The democratisation of knowledge in cybersecurity

by Black Hat Middle East and Africa
on
The democratisation of knowledge in cybersecurity

All industries gate-keep knowledge. Some make it obvious, and others are more subtle about it – like academia, where complex, subject-specific language keeps the general public from understanding research. In cybersecurity it’s a bit of both; some information is actively concealed, while other information is guarded more covertly, through systems and language.

But for security, gate-keeping is usually counterproductive. The democratisation of knowledge improves security and protects people – so within the field, a growing number of experts are working towards better access to information, tools, and skills.

Why is the democratisation of knowledge important in cybersecurity?

Cybersecurity threats affect everyone. All organisations (of all sizes) and all individuals. So ultimately, making cybersecurity knowledge accessible to everyone allows more people and organisations to play an active role in preventing and responding to threats. 

Creating better access to security information helps to bridge the knowledge gap between cybersecurity experts and everyone else. This empowers people to use security tools effectively and engage in best practices – and in return, it makes the job easier for cybersecurity professionals. Knowledge and awareness are powerful routes to minimising human-generated vulnerabilities across networks, so making that knowledge available should be a key concern for the cybersecurity sector. 

And when more people from a diverse range of personal and professional backgrounds are actively engaged in cybersecurity best practices, the talent shortage in cybersecurity becomes a less urgent issue. There are less gaps to fill, because everyone has the capacity to protect their data.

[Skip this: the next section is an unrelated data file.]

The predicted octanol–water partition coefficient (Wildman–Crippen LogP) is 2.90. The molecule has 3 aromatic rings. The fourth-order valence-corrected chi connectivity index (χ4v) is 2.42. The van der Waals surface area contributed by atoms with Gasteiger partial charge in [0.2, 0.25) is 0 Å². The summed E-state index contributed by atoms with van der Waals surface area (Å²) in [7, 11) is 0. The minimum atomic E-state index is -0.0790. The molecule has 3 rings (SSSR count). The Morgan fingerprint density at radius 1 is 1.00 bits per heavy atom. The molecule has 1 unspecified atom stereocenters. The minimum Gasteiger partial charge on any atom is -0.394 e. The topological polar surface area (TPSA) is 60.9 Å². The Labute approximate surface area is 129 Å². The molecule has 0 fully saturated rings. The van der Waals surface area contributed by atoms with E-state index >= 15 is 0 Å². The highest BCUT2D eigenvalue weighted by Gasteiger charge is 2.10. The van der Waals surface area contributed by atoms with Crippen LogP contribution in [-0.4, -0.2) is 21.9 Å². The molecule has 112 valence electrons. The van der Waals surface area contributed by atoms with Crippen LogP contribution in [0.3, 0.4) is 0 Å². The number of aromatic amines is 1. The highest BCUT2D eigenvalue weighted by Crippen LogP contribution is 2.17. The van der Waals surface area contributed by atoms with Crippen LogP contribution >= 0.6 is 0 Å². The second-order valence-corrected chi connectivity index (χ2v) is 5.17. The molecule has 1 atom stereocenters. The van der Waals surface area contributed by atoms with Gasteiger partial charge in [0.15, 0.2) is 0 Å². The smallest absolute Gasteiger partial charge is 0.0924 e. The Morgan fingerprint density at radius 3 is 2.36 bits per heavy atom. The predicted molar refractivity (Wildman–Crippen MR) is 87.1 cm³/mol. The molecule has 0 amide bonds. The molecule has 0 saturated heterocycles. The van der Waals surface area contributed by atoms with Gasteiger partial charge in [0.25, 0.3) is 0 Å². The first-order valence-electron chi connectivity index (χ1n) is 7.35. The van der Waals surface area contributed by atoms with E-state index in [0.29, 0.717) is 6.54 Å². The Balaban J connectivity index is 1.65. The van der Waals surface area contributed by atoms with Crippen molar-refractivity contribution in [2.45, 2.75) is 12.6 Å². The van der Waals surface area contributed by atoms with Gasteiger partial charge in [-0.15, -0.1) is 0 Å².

Among cybersecurity professionals, shared knowledge drives greater resilience

The democratisation of cybersecurity knowledge within the sector, between cybersecurity professionals and enthusiasts, is also critical for developing a culture of security and improving resilience. 

When we interviewed Paulino Calderon (Co-Founder at Websec), he said: 

“I genuinely believe in the power behind the democratisation of knowledge. I joined a program sponsored by Google that gave funds to open-source projects, and the infamous port/service scanner Nmap took me under its wing. I learned much from collaborating with people worldwide and sharing contributions with millions of users.” 

“The amount of experience and knowledge we can gain if the information is freely available is mind-blowing,” he added. “Mainly because when I started learning about cybersecurity, the information was mostly shared in small circles/silos. Together, we can make significant strides toward a future where technology serves as a bridge rather than a barrier, connecting us in our shared pursuit of progress.” 

The cybersecurity sector is getting better at sharing information. In recent years, structured principles and guidelines for sharing threat information have been developed and tested, and threat-sharing arrangements are drawing participation across sectors – with public and private organisations, non-profits, and law enforcement bodies getting involved. 

And open-source projects are at the heart of democratising knowledge. Not just because they make research, tools, and information freely available – but also because the act of engaging with open-source efforts helps to foster a culture of collaboration and knowledge-sharing. And that filters out into the rest of the sector, and beyond. 

Shared knowledge and open-source projects drive more robust security. That’s why enabling collaboration is at the core of everything we do at Black Hat MEA: because when cybersecurity professionals have the opportunity to learn from each other and elevate one another, the sector increases its capacity to protect against constantly evolving threats.

If you want to immerse yourself in the future of cybersecurity, join us in Riyadh for Black Hat MEA 2024. 

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